Man is estranged from God, his impulses and moral faculties are warped, his nature is permanently corrupted.
Because of our sin and spiritual rebellion, the earth is cursed and each successive generation inherits the genetic drag.
We live in a state of cognitive dissonance, knowing God's law but compelled to forever break it.
Apart from God's saving grace, we will die in our sins and dwell in eternal torment.
The world system is intrinsically evil; civilization will get worse and worse, exceedingly violent and depraved, until God intervenes.
Hell is the destination for all those who reject God's grace; that road is wide and many walk it.
No wonder there are so many jaded negativists! The Bible confirms the fact that people are screwed up (this includes celebrities, diplomats, game show hosts and Dr. Phil), the world's going to hell in a handbasket, and if we don't pull our heads out of our rectal cavities, we'll find ourselves in the mix.
The Christian worldview is built upon a series of blunt, bald, unglamorous declarations about the state of things. Like it or not, there is reason to distrust others, be suspicious of anything popular, eschew all things rosy and buck utopian ideals. Armageddon is inevitable.
Thankfully, the Scripture doesn't stop there. If it did, we could rightly slink off into despondency or smug judgementalism. And herein lies the Christian cynic's dilemma: The same Book that charts Hell and the handbasket we're heading there in, proclaims hope to the captives, rest to the restless and cheer for the chronic pessimist.
To the dismay of cynics everywhere, the last book of the Bible sounds a note of eternal optimism.
Then the angel showed me the river of the water of life, as clear as crystal, flowing from the throne of God and of the Lamb down the middle of the great street of the city. On each side of the river stood the tree of life, bearing twelve crops of fruit, yielding its fruit every month. And the leaves of the tree are for the healing of the nations. No longer will there be any curse. The throne of God and of the Lamb will be in the city, and his servants will serve him. They will see his face, and his name will be on their foreheads. There will be no more night. They will not need the light of a lamp or the light of the sun, for the Lord God will give them light. And they will reign for ever and ever. (Rev. 22:1-5 NIV)
Whereas Genesis opens with the Desecration of Earth, Revelation concludes with its Reclamation. For now, evil reigns. As do cynics. But a Day shall come when the tares are plucked from the field, the chaff torched and the Garden restored to its former beauty.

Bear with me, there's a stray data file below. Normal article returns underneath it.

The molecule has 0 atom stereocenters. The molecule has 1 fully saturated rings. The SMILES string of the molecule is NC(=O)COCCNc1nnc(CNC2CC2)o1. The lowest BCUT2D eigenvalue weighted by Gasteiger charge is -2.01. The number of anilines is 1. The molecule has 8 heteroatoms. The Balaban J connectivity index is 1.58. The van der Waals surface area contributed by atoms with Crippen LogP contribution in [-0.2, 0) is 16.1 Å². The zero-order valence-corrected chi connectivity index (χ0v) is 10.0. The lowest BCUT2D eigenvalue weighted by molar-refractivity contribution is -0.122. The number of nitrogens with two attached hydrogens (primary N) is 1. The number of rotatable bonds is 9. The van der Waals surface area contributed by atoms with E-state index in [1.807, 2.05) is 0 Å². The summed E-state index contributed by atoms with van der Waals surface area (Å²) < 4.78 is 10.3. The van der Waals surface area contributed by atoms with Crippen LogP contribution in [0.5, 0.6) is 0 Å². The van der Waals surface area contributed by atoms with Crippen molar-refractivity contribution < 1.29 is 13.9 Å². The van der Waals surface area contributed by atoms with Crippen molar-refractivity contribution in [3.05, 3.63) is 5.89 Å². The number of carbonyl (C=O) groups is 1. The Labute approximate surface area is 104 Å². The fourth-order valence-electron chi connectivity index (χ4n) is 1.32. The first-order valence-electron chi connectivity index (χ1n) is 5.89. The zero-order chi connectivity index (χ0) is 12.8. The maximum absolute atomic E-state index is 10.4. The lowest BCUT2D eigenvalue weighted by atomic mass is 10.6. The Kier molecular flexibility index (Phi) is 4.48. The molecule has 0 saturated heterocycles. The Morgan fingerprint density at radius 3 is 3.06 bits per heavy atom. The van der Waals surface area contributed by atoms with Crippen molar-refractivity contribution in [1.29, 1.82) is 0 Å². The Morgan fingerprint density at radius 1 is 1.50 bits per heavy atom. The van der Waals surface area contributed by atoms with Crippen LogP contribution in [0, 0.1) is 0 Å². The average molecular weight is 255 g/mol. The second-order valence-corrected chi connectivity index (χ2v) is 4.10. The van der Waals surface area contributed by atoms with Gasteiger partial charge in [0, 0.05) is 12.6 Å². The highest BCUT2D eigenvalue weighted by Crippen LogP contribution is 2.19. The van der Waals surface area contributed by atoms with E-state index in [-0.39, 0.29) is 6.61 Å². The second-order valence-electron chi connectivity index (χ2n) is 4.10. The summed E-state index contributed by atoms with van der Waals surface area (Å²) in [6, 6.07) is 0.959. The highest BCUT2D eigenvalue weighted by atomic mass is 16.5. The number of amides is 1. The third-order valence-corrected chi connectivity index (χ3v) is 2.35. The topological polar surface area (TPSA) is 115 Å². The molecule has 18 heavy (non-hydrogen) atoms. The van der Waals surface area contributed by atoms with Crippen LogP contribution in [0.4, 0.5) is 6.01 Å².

He will wipe every tear from their eyes. There will be no more death or mourning or crying or pain, for the old order of things has passed away. He who was seated on the throne said, "I am making everything new!" Then he said, "Write this down, for these words are trustworthy and true." (Rev. 21:4-5 NIV)
And therein lies the rub. While Scripture permits us a critical, unbelieving eye as it pertains to the things of earth, it does not allow us to remain there. We are faced with an ultimatum: Either God wins or He doesn't; either the Son rises or the Night prevails; either the new comes or it's same old, same old.
And this is the crossroad -- the point of impact -- where every Christian cynic inevitably arrives.
At the heart of terminal cynicism is unbelief -- an unwillingness to take God at His Word, to trust Him to bring about what He has promised. Yes, I have reason to be skeptical, critical, derisive and suspicious. But I also have reason to rejoice, to have hope. When I padlocked the door to my church and hung up my robes, I had the option of wallowing. Did I get a raw deal? Possibly. Was the church to blame? In part. Did I have issues? You bet. But I couldn't open the Bible without verses like this tugging at the cancerous root:
And we know that all things work together for good to those who love God, to those who are the called according to His purpose (Romans 8:28 NKJV).
Call it wishful thinkful, Pollyanna, rose colored glasses -- whatever. Either it's true or it ain't. Either God can work all things together for good, or He can't. For all my regrets, my frustrations, my anger, and my disgust, I have come to believe it's true. God wins. Cynicism must ultimately yield. In the end, I'm still a jaded negativist. But, let's just say, I'm becoming more skeptical of myself.